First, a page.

• The long-run aggregate-supply curve is vertical. In the long run, the quantity of goods and services supplied depends on the economy’s labor, capital, natural resources, and technology but not on the overall level of prices.
• Three theories have been proposed to explain the upward slope of the short-run aggregate-supply curve. According to the sticky-wage theory, an unexpected fall in the price level temporarily raises real wages, which induces firms to reduce employment and production. According to the sticky-price theory, an unexpected fall in the price level leaves some firms with prices that are temporarily too high, which reduces their sales and causes them to cut back production. According to the misperceptions theory, an unexpected fall in the price level leads suppliers to mistakenly believe that their relative prices have fallen, which induces them to reduce production. All three theories imply that output deviates from its natural level when the actual price level deviates from the price level that people expected.
• Events that alter the economy’s ability to produce output, such as changes in labor, capital, natural resources, or technology, shift the short-run aggregate- supply curve (and may shift the long-run aggregate- supply curve as well). In addition, the position of the short-run aggregate-supply curve depends on the expected price level.
• One possible cause of economic fluctuations is a shift in aggregate demand. When the aggregate-demand curve shifts to the left, for instance, output and prices fall in the short run. Over time, as a change in the expected price level causes wages, prices, and perceptions to adjust, the short-run aggregate-supply curve shifts to the right. This shift returns the economy to its natural level of output at a new, lower price level.
• A second possible cause of economic fluctuations is a shift in aggregate supply. When the short-run aggregate-supply curve shifts to the left, the effect is falling output and rising prices—a combination called stagflation. Over time, as wages, prices, and perceptions adjust, the short-run aggregate-supply curve shifts back to the right, returning the price level and output to their original levels.

34 The Influence of Monetary and Fiscal Policy on Aggregate Demand 737

• In developing a theory of short-run economic fluctuations, Keynes proposed the theory of liquidity preference to explain the determinants of the interest rate. According to this theory, the interest rate adjusts to balance the supply and demand for money.
• An increase in the price level raises money demand and increases the interest rate that brings the money market into equilibrium. Because the interest rate rep- resents the cost of borrowing, a higher interest rate reduces investment and, thereby, the quantity of goods and services demanded. The downward-sloping aggregate-demand curve expresses this negative relationship between the price level and the quantity demanded.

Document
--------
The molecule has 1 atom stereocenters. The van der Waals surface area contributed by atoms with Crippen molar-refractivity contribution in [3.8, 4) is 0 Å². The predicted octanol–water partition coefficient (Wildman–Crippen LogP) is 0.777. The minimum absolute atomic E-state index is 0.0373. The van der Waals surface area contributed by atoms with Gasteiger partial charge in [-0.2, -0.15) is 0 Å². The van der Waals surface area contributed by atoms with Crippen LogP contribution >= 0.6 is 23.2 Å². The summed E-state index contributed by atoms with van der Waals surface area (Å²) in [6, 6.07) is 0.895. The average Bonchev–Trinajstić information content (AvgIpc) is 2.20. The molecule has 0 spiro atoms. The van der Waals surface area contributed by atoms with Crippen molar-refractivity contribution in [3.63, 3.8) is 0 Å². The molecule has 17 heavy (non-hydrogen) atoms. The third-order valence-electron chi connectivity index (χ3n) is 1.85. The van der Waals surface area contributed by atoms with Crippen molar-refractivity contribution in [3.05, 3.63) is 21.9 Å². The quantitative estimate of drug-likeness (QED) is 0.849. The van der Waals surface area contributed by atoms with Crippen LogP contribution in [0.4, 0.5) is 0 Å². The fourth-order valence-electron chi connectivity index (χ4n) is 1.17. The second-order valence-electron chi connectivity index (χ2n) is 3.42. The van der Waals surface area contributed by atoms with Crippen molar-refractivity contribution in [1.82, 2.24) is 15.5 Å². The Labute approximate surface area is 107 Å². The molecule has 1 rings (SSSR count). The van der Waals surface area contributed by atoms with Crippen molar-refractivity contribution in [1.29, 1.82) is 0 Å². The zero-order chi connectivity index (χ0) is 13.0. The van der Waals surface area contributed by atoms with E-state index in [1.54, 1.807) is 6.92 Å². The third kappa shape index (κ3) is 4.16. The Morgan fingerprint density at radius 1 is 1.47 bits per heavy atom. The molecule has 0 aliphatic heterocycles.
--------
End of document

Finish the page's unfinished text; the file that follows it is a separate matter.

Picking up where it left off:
• Policymakers can influence aggregate demand with monetary policy. An increase in the money supply reduces the equilibrium interest rate for any given price level. Because a lower interest rate stimulates investment spending, the aggregate-demand curve shifts to the right. Conversely, a decrease in the money supply raises the equilibrium interest rate for any given price level and shifts the aggregate-demand curve to the left.
• Policymakers can also influence aggregate demand with fiscal policy. An increase in government purchases or a cut in taxes shifts the aggregate-demand curve to the right. A decrease in government purchases or an increase in taxes shifts the aggregate-demand curve to the left.
• When the government alters spending or taxes, the resulting shift in aggregate demand can be larger or smaller than the fiscal change. The multiplier ef- fect tends to amplify the effects of fiscal policy on aggregate demand. The crowding-out effect tends to dampen the effects of fiscal policy on aggregate demand.
• Because monetary and fiscal policy can influence aggregate demand, the government sometimes uses these policy instruments in an attempt to stabilize the economy. Economists disagree about how active the government should be in this effort. According to advocates of active stabilization policy, changes in attitudes by households and firms shift aggregate de- mand; if the government does not respond, the result is undesirable and unnecessary fluctuations in output and employment. According to critics of active stabi- lization policy, monetary and fiscal policy work with such long lags that attempts at stabilizing the econ- omy often end up being destabilizing.

35 The Short-Run Trade-off between Inflation and Unemployment 763